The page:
If you see anyone today in California who isn’t happy, there is a good chance that he or she is a manager in the entertainment business. That is because managers have been dealt a major blow in their fight against California’s law which prevents them from securing work for whom they represent.
The National Conference of Personal Managers (NCOPM) filed a lawsuit in November to challenge the constitutionality of the Talent Agencies Act, claiming the language was too vague. The Talent Agencies Act (TAA), which went into law in California in 1978, has been a thorn in the side of managers, causing some to lose out on millions in commissions after securing pricy gigs for their talent. Essentially the law boils down to mean that only licensed talent agents could procure employment for clients. If a manager isn’t a licensed agent and secures work for a client, that client can utilize that loophole to cancel any commissions that would otherwise be owed to the manager, or perhaps even invalidate a contract that he or she doesn’t want to fulfill. Scorned managers have no recourse, since they could be fined by the Labor Commissioner for operating without a license.
The NCOPM claimed that the language did not indicate what they were legally allowed to do and not do for their clients, and also claimed that working for their clients without being probably compensated afterward virtually amounted to “involuntary servitude.” However, Judge Dean Pregerson of the U.S. District Court disagreed. In his opinion, he wrote, “Plaintiff’s members have choices. They have the choice to refrain from procuring employment for their clients, to procure employment without a license and risk the voiding of parts of their contracts, or to obtain a license.”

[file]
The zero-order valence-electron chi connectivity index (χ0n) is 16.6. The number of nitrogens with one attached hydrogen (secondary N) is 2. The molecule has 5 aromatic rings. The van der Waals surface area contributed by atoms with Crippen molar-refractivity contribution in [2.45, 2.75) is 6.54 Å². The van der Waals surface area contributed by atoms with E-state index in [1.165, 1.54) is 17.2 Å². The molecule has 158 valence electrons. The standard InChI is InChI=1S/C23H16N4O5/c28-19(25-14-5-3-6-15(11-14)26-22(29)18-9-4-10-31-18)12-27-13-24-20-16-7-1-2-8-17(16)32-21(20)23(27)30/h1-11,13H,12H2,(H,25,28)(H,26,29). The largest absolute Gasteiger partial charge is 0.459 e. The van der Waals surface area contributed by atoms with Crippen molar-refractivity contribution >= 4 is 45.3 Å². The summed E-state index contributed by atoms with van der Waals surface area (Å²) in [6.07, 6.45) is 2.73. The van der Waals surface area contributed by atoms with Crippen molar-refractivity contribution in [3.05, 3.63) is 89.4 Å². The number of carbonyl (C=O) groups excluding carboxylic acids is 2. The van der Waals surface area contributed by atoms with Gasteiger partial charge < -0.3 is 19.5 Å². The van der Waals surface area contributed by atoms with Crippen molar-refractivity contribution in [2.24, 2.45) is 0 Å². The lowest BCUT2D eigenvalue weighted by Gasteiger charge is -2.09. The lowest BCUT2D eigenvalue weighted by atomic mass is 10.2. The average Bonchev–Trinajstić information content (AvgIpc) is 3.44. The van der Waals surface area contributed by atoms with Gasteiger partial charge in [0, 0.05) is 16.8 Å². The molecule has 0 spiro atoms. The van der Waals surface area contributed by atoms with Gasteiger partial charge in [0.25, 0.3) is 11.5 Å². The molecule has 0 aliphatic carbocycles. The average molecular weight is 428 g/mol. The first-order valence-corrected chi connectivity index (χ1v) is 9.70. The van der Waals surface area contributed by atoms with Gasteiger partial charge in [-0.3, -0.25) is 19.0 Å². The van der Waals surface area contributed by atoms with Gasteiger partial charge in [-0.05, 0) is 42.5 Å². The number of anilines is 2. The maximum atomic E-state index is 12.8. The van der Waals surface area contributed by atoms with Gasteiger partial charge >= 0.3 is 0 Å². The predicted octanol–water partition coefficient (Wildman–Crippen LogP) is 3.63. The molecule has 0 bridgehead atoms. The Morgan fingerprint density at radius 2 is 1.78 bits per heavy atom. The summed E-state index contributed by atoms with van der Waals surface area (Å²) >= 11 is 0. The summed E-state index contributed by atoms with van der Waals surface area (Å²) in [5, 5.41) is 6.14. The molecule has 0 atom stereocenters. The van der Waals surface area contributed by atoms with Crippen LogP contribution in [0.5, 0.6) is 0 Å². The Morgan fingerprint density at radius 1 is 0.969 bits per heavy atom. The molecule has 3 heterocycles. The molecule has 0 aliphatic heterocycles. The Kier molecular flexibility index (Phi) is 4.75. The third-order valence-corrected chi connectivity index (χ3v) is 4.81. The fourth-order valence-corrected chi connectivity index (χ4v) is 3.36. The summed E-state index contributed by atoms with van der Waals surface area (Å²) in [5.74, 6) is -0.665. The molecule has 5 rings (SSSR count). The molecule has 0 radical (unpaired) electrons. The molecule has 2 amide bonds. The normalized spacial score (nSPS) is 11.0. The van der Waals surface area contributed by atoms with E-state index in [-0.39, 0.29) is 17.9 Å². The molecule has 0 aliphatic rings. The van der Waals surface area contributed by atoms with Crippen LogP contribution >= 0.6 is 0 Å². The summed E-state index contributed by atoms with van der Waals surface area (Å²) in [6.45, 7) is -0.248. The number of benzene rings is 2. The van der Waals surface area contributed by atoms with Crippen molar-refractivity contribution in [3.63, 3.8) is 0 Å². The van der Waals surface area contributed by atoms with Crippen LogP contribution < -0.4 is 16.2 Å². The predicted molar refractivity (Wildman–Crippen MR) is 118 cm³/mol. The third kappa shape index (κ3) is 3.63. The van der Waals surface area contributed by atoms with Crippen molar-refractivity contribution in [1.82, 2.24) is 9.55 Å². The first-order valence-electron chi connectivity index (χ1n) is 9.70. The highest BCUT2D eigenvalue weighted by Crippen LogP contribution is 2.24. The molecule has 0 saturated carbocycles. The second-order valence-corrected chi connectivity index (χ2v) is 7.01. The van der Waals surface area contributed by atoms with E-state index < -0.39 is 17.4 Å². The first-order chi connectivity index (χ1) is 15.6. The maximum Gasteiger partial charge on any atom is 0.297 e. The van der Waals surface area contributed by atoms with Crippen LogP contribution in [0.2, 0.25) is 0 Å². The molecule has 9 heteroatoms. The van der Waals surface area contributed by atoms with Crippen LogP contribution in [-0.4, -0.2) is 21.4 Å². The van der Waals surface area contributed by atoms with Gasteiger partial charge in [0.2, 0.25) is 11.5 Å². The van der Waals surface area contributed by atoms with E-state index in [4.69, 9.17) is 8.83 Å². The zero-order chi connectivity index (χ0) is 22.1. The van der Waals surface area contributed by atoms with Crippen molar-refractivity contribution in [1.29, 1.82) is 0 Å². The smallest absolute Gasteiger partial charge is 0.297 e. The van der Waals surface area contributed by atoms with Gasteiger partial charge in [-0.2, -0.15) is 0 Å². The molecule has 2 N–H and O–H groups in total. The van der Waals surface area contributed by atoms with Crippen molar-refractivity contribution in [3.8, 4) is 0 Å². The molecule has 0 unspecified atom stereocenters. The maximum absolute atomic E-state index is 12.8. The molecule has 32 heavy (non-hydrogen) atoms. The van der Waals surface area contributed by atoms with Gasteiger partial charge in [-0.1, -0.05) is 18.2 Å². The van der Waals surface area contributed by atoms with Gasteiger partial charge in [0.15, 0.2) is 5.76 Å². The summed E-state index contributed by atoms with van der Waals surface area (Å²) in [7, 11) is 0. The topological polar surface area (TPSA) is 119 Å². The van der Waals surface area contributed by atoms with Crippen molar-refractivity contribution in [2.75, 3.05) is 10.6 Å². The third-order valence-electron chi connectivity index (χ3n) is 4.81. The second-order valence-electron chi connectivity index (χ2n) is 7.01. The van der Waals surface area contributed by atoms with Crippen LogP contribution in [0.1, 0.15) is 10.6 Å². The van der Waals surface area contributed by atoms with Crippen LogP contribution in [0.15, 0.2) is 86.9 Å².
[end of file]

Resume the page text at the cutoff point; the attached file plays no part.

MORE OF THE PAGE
The NCOPM also argued that the TAA violated the Commerce Clause of the Constitution because it ensured managers from other states could not work with talent in California on an equal basis (the Commerce Clause gives the federal government the power to regulate interstate commerce). However, Judge Pregerson pointed out that there is nothing that would prevent an out-of-state manager from getting a license to secure work in California for his or her clients. The judge dismissed all other claims, but NCOPM has the right to an appeal.